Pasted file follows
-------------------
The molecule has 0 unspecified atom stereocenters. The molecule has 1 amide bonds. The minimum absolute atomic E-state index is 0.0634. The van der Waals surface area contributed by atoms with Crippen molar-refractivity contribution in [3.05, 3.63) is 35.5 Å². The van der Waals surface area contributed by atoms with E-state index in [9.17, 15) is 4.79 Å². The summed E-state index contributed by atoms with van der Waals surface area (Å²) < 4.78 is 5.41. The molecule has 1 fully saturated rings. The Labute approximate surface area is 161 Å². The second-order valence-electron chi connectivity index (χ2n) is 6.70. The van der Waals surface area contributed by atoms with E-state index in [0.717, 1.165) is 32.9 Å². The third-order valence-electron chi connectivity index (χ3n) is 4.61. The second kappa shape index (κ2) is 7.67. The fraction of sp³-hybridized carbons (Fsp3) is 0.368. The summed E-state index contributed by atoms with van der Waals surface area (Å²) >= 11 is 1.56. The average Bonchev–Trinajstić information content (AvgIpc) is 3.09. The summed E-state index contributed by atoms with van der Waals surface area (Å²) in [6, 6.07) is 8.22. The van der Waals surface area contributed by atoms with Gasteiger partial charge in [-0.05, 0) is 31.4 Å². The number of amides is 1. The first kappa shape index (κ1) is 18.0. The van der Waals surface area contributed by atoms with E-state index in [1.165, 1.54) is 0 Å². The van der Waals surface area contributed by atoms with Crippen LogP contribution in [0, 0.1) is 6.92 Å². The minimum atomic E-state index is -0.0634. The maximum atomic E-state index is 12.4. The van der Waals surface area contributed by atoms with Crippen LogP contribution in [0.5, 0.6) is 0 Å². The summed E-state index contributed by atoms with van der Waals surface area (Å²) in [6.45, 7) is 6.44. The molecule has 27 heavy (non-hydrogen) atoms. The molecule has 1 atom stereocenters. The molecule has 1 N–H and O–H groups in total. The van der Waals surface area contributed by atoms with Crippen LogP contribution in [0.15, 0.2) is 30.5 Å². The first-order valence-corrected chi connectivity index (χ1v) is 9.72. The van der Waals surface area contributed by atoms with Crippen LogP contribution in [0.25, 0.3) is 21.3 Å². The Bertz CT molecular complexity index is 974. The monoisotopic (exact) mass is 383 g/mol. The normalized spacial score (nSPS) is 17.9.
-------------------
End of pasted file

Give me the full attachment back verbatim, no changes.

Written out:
The molecule has 0 unspecified atom stereocenters. The molecule has 1 amide bonds. The minimum absolute atomic E-state index is 0.0634. The van der Waals surface area contributed by atoms with Crippen molar-refractivity contribution in [3.05, 3.63) is 35.5 Å². The van der Waals surface area contributed by atoms with E-state index in [9.17, 15) is 4.79 Å². The summed E-state index contributed by atoms with van der Waals surface area (Å²) < 4.78 is 5.41. The molecule has 1 fully saturated rings. The Labute approximate surface area is 161 Å². The second-order valence-electron chi connectivity index (χ2n) is 6.70. The van der Waals surface area contributed by atoms with E-state index in [0.717, 1.165) is 32.9 Å². The third-order valence-electron chi connectivity index (χ3n) is 4.61. The second kappa shape index (κ2) is 7.67. The fraction of sp³-hybridized carbons (Fsp3) is 0.368. The summed E-state index contributed by atoms with van der Waals surface area (Å²) >= 11 is 1.56. The average Bonchev–Trinajstić information content (AvgIpc) is 3.09. The summed E-state index contributed by atoms with van der Waals surface area (Å²) in [6, 6.07) is 8.22. The van der Waals surface area contributed by atoms with Gasteiger partial charge in [-0.05, 0) is 31.4 Å². The number of amides is 1. The first kappa shape index (κ1) is 18.0. The van der Waals surface area contributed by atoms with E-state index in [1.165, 1.54) is 0 Å². The van der Waals surface area contributed by atoms with Crippen LogP contribution in [0, 0.1) is 6.92 Å². The minimum atomic E-state index is -0.0634. The maximum atomic E-state index is 12.4. The van der Waals surface area contributed by atoms with Crippen LogP contribution in [0.5, 0.6) is 0 Å². The summed E-state index contributed by atoms with van der Waals surface area (Å²) in [6.45, 7) is 6.44. The molecule has 27 heavy (non-hydrogen) atoms. The molecule has 1 atom stereocenters. The molecule has 1 N–H and O–H groups in total. The van der Waals surface area contributed by atoms with Crippen LogP contribution in [0.15, 0.2) is 30.5 Å². The first-order valence-corrected chi connectivity index (χ1v) is 9.72. The van der Waals surface area contributed by atoms with Crippen LogP contribution in [0.25, 0.3) is 21.3 Å². The Bertz CT molecular complexity index is 974. The monoisotopic (exact) mass is 383 g/mol. The normalized spacial score (nSPS) is 17.9.